FinTech, Financial Regulation, Antitrust, Data Protection, Financial Governance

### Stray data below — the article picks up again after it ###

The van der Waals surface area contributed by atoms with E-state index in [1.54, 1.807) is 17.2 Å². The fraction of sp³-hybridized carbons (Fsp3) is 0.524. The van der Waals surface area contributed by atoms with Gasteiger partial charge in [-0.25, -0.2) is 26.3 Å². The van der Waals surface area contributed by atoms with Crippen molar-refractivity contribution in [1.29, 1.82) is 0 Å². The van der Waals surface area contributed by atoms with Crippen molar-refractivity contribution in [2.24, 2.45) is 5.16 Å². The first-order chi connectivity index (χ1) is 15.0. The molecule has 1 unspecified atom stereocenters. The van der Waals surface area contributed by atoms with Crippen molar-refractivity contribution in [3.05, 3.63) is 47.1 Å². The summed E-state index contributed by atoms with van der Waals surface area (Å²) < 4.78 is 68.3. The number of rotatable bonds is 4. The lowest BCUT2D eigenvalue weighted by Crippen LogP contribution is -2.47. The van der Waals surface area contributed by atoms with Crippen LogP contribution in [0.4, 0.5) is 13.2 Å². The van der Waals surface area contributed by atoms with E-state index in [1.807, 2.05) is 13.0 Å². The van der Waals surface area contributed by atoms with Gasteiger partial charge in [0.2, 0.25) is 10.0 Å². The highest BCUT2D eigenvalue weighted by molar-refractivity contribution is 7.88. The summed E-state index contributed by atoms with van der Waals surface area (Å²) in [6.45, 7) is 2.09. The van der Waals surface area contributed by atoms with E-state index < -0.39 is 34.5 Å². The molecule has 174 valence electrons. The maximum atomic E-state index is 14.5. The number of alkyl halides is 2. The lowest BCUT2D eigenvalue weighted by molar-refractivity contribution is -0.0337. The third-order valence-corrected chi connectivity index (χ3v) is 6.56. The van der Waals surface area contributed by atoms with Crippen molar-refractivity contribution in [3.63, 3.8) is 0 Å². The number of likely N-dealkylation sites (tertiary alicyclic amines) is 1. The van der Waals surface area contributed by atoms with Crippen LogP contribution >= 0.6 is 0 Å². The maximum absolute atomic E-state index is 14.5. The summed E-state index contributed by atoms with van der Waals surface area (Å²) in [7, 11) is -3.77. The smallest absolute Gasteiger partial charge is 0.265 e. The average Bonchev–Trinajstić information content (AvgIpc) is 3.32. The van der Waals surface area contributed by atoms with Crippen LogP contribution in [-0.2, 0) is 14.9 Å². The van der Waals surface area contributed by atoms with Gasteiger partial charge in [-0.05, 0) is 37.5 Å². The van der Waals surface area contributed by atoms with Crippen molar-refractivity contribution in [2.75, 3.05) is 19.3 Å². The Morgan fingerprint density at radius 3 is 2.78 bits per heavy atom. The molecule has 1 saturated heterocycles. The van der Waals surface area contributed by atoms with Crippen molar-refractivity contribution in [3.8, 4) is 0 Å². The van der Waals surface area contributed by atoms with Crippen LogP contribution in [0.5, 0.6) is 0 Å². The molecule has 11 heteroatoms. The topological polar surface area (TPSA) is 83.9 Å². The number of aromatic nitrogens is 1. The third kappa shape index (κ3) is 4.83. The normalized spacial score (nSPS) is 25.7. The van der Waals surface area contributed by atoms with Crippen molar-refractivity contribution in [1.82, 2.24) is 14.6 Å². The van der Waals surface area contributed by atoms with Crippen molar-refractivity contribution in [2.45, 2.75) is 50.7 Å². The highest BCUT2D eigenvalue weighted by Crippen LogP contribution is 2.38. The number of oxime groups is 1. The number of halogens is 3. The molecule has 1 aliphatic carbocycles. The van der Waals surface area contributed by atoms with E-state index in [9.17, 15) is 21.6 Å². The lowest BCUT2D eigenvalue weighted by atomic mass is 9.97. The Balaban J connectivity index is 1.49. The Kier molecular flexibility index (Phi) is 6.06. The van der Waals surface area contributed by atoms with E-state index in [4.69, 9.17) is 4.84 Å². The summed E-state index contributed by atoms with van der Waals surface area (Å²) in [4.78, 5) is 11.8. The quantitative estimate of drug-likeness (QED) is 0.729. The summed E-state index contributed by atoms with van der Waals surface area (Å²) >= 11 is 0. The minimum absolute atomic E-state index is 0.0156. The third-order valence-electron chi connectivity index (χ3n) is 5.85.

Over the past 150 years, finance has evolved into one of the world’s most globalized, digitized, and regulated industries. Digitalization has transformed finance, but also enabled new entrants over the past decade in the form of technology companies, especially FinTechs and BigTechs. As a highly digitalized industry, incumbents and new entrants alike are increasingly pursuing similar approaches and models, focusing on the economies of scope and scale typical of finance and the network effects typical of data. Predictably, this has resulted in the emergence of large digital finance platforms. We argue that the combination of digitalization, new entrants (especially BigTechs), and the evolution of dominant digital finance platforms—which we describe as FinTech 4.0 and mark as beginning in 2019-2020—brings both massive benefits and an increasing range of risks to growth and broader sustainable development. The emergence of concentration and dominance in digital finance poses challenges for societies and regulators around the world that, thus far, are most clearly evident in the United States and China. Existing regulatory frameworks for finance, competition, data, and technology are not designed to comprehensively address the challenges these trends pose. Instead, we need to build new approaches, domestically and internationally, to maximize the benefits of network effects and economies of scope and scale in digital finance. At the same time, we need to monitor and control the attendant risks of concentration and dominance in digital finance across existing regulatory silos. We argue for a principles-based approach that brings together regulators responsible for different sectors and functions, both overseeing on a functional activities- based approach but also – as scale and interconnectedness increase – addressing specific entities as they emerge. This graduated proportional hybrid approach is appropriate both domestically in the United States, China, and elsewhere, as well as for cross-border groups, building on the experiences of supervisory colleges and supervision developed for Globally Systemically Important Financial Institutions (G-SIFIs) and Financial Market Infrastructures (FMIs). This will need to be combined with an appropriate strategic approach to data in finance, to enable the maximization of the benefits of data aggregation while constraining related risks of concentration and dominance.



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